You guys really make me proud.
What started as a long, drawn-out joke has since then turned into a comparatively large project for several members of the community as they worked to formalize my (admittedly poor) language specification and turn it into something that could actually be implemented and used for real applications.
Let me be clear on that- the current language specification is Turing-complete as far as I can tell. That's a major feat. You could actually use it for projects if you so desired once full-fledged interpreters have been written, and they're already well on their way to doing so.
Thank you all for taking this seed of an idea, planting it, and making something awesome out of it. I'm floored. I've never been happier with our tech-oriented members of the community than I am right now. I could have never done any of this myself, and it shows me how incredibly talented some of you can be if given an idea. I can't take any credit for this. It's all on you guys. You rock.
Click past the break for a breakdown on where everyone has headed with this. Trust me, you're not going to be disappointed. As always, if I missed anything major here, email me at [email protected] and I will include it.
Just for reference, here's the original post I made.
[Syntax Specification] by Digit Shine
Firstly, as promised, there now exists a full, professional syntax specification pulling together all the work that's been done up to this point regarding formalizing the language and how it should appear. The designers have decided to go with a Java-style syntax, like my original spec. This massive document covers everything important: basic syntax, variable assignment, comparison operators, class declaration, interfaces, methods, and includes three example programs. Yes, it has Hello World!
Though (slightly) incomplete, this document would be an invaluable tool to anyone writing an interpreter. It does a fantastic job of ironing out the kinks present in what I originally presented. If you look at nothing else in this compilation, look at this. It's amazing.
[First Forray: 99 Jugs of Cider] by DeftCrow
This was the first comprehensive example program written in the style of the original syntax I laid out, and the first time that some of the original problems were ironed out (excepting the comments section of the blog post) and where the beginnings of a formal BNF specification emerged.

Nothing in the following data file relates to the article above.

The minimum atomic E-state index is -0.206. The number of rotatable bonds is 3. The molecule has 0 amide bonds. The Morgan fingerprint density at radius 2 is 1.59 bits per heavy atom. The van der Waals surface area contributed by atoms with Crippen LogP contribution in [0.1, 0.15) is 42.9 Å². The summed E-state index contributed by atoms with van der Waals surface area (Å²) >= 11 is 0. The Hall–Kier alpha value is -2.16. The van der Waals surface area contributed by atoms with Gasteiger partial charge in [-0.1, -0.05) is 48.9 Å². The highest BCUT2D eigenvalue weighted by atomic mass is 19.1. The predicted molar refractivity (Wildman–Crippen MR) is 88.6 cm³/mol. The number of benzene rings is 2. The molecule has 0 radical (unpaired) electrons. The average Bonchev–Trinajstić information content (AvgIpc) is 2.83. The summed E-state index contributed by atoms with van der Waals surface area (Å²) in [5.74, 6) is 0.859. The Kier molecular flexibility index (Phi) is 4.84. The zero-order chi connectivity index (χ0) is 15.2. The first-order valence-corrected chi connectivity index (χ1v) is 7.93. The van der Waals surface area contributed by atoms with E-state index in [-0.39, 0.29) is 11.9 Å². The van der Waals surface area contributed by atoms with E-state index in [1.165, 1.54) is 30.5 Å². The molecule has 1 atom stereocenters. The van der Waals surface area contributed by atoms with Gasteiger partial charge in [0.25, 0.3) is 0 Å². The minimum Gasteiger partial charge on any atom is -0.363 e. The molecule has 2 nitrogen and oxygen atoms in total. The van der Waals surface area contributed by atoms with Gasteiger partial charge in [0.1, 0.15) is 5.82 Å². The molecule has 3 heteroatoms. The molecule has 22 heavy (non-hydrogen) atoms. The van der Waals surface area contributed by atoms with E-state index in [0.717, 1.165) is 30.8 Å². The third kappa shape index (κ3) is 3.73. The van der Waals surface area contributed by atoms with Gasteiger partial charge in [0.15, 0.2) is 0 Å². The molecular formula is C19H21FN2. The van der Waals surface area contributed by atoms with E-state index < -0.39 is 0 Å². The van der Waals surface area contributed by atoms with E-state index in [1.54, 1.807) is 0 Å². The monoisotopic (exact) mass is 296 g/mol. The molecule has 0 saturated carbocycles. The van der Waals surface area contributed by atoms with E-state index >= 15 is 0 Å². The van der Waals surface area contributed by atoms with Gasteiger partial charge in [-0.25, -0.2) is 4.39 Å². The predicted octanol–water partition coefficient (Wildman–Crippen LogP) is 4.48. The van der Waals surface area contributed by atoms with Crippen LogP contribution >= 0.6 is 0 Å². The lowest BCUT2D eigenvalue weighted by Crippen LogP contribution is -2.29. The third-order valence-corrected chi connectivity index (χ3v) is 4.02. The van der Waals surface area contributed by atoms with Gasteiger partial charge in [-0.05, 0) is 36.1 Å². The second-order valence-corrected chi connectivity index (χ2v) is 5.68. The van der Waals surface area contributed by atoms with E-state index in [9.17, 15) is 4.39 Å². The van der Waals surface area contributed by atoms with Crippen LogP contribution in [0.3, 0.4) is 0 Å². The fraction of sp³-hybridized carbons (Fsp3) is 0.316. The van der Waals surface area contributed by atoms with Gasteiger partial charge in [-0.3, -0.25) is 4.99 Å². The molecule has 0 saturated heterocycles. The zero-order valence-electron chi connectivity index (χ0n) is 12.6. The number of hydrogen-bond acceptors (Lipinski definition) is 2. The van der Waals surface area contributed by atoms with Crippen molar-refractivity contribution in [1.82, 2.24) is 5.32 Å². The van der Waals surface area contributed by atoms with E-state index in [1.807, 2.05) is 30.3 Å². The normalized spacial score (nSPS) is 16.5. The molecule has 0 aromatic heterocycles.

This was featured in the original post, but it was such a seminal document I had to include it.
[FIM++ Interpreter] by Karol 'vytah' Stasiak
Where's the beef? Here's the beef, baby. This is currently the larger of the two FiM++ interpreter projects I have seen thus far. It is available on GitHub and has been released under the GNU General Public License 3. It requires Scala to compile (although JARs are included, though they may be behind the actual source files - see the page for more information) and can do more advanced things like call Java classes within it to bring more power to the language. By itself, it supports integer arithmetic, console output, dynamically growing arrays, and subroutines.
A simple GUI calculator and a Brainfuck interpreter have been written with this code. Remember when I said this stuff was getting real? It got real some time ago.
[Simple Interpreter] by LambdaDusk
This was the first interpreter I saw, and was shown to me on Twitter, though I am unsure as to its progress at this point. If you're there, @LambdaDusk, let me know and I'll update this entry with more information!
As of this moment, though, it's a good example of how the language would be interpreted. It can certainly be extended with any of the above projects, and has the advantage of being web-based, so results are more immediate.